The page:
I was doing the usual working my way to the back of the pack as we climbed on to the featureless, soggy, sticky, slippery Haworth moorland. I do love fell running, but I’m not fast, so am always very careful to check out the route beforehand, to avoid any navigational hitches or embarrassing calls to the rescue services.
Noel and my friend Maika has disappeared into the distance, I didn’t expect to see either of them until I hobbled up the cobbles of Haworth main street to the finish line. As it turned out, I was wrong.
As well as being featureless, the moors can be hostile, cold and bleak, no wonder the Brontes weren’t Misses Chuckletrousers with such a draught blowing around the houses. But I was confident, the Bronte Way was point-to-point, the bus had dropped us at the start and all we had to do was find our way back, eight and a bit miles, or 12ish kilometres in new money.
I was finding it tough going, the ground was spitting smelly mud at me and the rocks were conspiring to bang me on the ankle. I was having a bit of a pity party to be honest, I didn’t seem to be making progress and it took ages to do less than a parkrun. As I struggled up a steep hill, fighting the heather and bracken, my phone rang. That was all I needed, it must be a PPI call in the middle of the moors, who else could it be? And on a Sunday too, I wasn’t going to answer it, I mean, shouldn’t they be bothering someone else? Anyway, I didn’t have the strength to get the damned thing out of my pack, the message pinged and decided to check at the top of the hill, just in case it wasn’t PPI.
Then I heard my name, carried on the wind…’Anne, Anne…’. OK, I was definitely hallucinating, it was the fumes from the bogs. ‘Anne, ANNNNE!!!!’ wow, they were some fumes. But as I glanced down, I saw Maika emerging from the heather at the bottom of the slope. At first I thought she’d been trying out a high-speed roly-poly down the hill to add to her fell-running adventure, she’s Japanese and always up for a challenge. Then I was worried she’d taken a tumble. Either way, she was way off course, but uninjured and obviously very pleased to see me.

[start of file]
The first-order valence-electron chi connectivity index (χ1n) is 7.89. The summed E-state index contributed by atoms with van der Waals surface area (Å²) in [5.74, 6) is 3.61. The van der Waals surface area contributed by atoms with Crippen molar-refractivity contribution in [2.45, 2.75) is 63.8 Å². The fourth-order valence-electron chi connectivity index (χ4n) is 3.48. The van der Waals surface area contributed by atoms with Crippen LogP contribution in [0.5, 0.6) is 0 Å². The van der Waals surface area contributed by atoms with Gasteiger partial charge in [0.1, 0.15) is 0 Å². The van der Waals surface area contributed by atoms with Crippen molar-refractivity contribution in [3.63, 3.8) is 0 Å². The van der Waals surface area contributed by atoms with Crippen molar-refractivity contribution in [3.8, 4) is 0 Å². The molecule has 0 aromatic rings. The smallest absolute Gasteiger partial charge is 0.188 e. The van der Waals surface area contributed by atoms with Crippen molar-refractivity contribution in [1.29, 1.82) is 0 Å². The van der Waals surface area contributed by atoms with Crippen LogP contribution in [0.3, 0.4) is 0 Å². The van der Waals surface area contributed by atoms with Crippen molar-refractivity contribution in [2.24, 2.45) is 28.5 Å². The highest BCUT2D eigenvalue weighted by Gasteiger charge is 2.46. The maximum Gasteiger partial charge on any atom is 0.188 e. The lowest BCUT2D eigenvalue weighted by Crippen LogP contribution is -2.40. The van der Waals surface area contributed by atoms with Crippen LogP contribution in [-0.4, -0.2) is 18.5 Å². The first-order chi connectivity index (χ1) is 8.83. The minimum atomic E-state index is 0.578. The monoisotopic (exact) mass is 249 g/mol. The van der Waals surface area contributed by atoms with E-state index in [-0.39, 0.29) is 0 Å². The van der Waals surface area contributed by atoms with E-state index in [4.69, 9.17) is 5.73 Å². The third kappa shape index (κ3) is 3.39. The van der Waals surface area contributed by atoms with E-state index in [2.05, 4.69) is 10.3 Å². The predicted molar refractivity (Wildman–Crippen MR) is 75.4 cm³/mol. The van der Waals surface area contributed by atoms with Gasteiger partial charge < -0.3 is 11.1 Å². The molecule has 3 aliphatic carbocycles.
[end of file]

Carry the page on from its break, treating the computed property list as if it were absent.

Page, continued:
As she made her way up the steep slope, almost crying with relief, she told how she’d taken a wrong turn. On the plus side, she’d taken some amazing photos that no-one else on the run had seen. On the minus side, she was well and truly lost, not helped by asking directions from a brusque Yorkshire farmer who had told her ‘Get thissen up t’fell sithee yonder, tha knows’. Despite extensive tuition in advanced Yorkshireness, she had no idea what he meant, but his upward-pointing finger sent her towards the sky. Fortunately, I happened to be passing.
It was Maika who had phoned me, she had panicked when she got lost. I assured her we had no coyotes, wolves or bears on the Yorkshire Moors, though the grouse could get a bit grumpy. Her loss, or getting lost, was definitely my gain, I had company and soon discovered that my slower-than-usual progress wasn’t as bad as I thought as my watch had suddenly started counting in miles, there wasn’t far to go. We chatted as we ran, taking photos and enjoying ourselves, that’s what running’s all about really.
The wonderful Dave Woodhead who, along with his wife Eileen organises and photographs Woodentops fell races, was waiting for us and heard our tale of woe. He thought it was hilarious, well, he would, wouldn’t he? As usual, his photos made us look rather cool. Gotta love that guy!
As we ran up those cobbles, crossing the finish line joint last, we laughed, but not caring one jot. We’d had an adventure, and Maika had another Yorkshire story to tell.